Thursday, January 07, 2016

Speaking Dutch; Spitting; Shopping; Flying; The weather; & Drug running.

Well, here I am in Haarlem (cue song?). And listening to a lot of Dutch. The first thing you notice about speakers of this fine language is that most of them suffer from some sort of bronchial infection which causes them to hawk – but not spit – every few seconds. Very sad really. But they are nice people. By and large.

Talking of spitting . . . When I was a kid, there used to be signs on the buses instructing you not to do this. And I'm reminded now of an old limerick on this subject:
There was a young man from Darjeeling
Who went on a bus trip to Ealing.
It said on the door:
Don't spit on the floor.
So, he lay down and spat on the ceiling.
I guess this would be seen as racist these days and I'd have to come up with something to replace Darjeeling, so as not to imply that all Indians are in the habit of expectorating at will. Life was much simpler back then.

I'm taking a coffee in a new shop-cum-café-cum-library near the railway station. Naturally, the young lady speaks excellent English and was able to explain that I couldn't pay €2.50 in cash but would have to use one of my cards. Then we ran into the problem that their machine only accepts Dutch cards, which we solved by me giving her the €2.25 I luckily had in cash. I'm sure they can find a use for it.

I flew here on a nice little airline called Transavia, which I suspect is KLM's cheapie option. As my take-on bag somehow reached 9.7kilos, and I lacked a scarf with hidden compartments, I decided to go with the mac-with-deep-pockets option for my camera and all the chargers one needs these days. Plus the adaptor plug(s). But I needn't have bothered; no one weighed the bag. What they did do at Security, though, was relieve me of my watch and everything that I had in my pockets and then put them on different trays. I'd gone 400 metres towards the gate before my brain told me I didn't have my phone, and one or two other things. Fortunately, though, I retrieved everything and made the plane with a few minutes to spare. And was happy to see that, though they didn't offer a gin & tonic, they could give me a vodka & orange. Though the charming hostess did try to palm me off with a water & orange. Clearly, I didn't hawk enough when saying 'vodka'. And she thought I'd said 'vater'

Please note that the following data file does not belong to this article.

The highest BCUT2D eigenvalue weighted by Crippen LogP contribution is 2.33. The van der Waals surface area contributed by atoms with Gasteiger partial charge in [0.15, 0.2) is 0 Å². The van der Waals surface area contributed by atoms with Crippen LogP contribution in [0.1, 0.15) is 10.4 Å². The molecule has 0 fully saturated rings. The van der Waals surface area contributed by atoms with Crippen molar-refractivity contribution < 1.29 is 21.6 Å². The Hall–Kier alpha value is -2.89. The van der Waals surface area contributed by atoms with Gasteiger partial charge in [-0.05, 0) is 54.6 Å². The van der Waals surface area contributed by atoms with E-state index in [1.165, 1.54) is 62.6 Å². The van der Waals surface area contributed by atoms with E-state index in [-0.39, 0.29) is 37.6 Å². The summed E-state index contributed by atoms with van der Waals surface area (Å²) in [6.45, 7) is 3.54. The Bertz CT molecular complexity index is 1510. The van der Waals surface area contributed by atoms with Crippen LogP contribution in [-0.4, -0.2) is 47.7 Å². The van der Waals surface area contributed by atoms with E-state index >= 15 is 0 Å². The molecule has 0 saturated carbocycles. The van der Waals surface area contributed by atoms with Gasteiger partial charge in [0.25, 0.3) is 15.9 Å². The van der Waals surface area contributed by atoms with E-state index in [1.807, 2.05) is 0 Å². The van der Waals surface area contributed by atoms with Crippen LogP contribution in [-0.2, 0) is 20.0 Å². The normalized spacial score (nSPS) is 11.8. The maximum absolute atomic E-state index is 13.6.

The other thing you notice when you land in Amsterdam is that it's bloody cold. Only 2 degrees, in fact, compared with 15 in Pontevedra. Fortunately, I'd remembered that the mac I've only worn about 10 times in 30 years also had a warm lining which I'd never once used. This proved a wise recollection, especially as I knew where it was hanging.

I'm off to do some sightseeing now, in advance of much-anticipated Indonesian food tonight. And very probably at lunchtime as well. I miss it hugely.

I hope you all have as nice a day as I plan to have. No doubt some readers will be delighted there's no political news in today's post. Others, I hope, will be sorely disappointed. But I'll be boning up on Dutch politics today, of course.

Postscript: The drug smugglers arrested by the Galician police a couple of days ago numbered 14 in all. Sadly, 7 of these were Brits. Even more sadly, 5 of them were from Liverpool. I wasn't aware that Scouse-Gallego commercial relations were so strong.


The Singing Organ-Grinder said...

Is Breogán behind Scouse English?

Alfred B. Mittington said...

No, the stewardess did not try to defraud you out of your liquor. If you had paid some attention in school, you would know that 'vodka' actually means 'small water' in Russian. And as your tone of voice when sober, your heavy Liverpool accent and your very red face all suggest to the keen observer that you are actually Slavic, she simply tried to be nice and give you what you were asking for: a tiny bottle of mineral water. Which I think you ought to have drunk instead of the booze.

Al Cohol

Colin Davies said...

@ TSOG: Yes, indeed he is. But the Galegos refuse to acknowledge this in their parochialism.

@ ABM: I'm surprised you know anything at all about water. And, if I looked and sounded Slavic, she'd have taken me for Portuguese. Especially as we were flying from Oporto.

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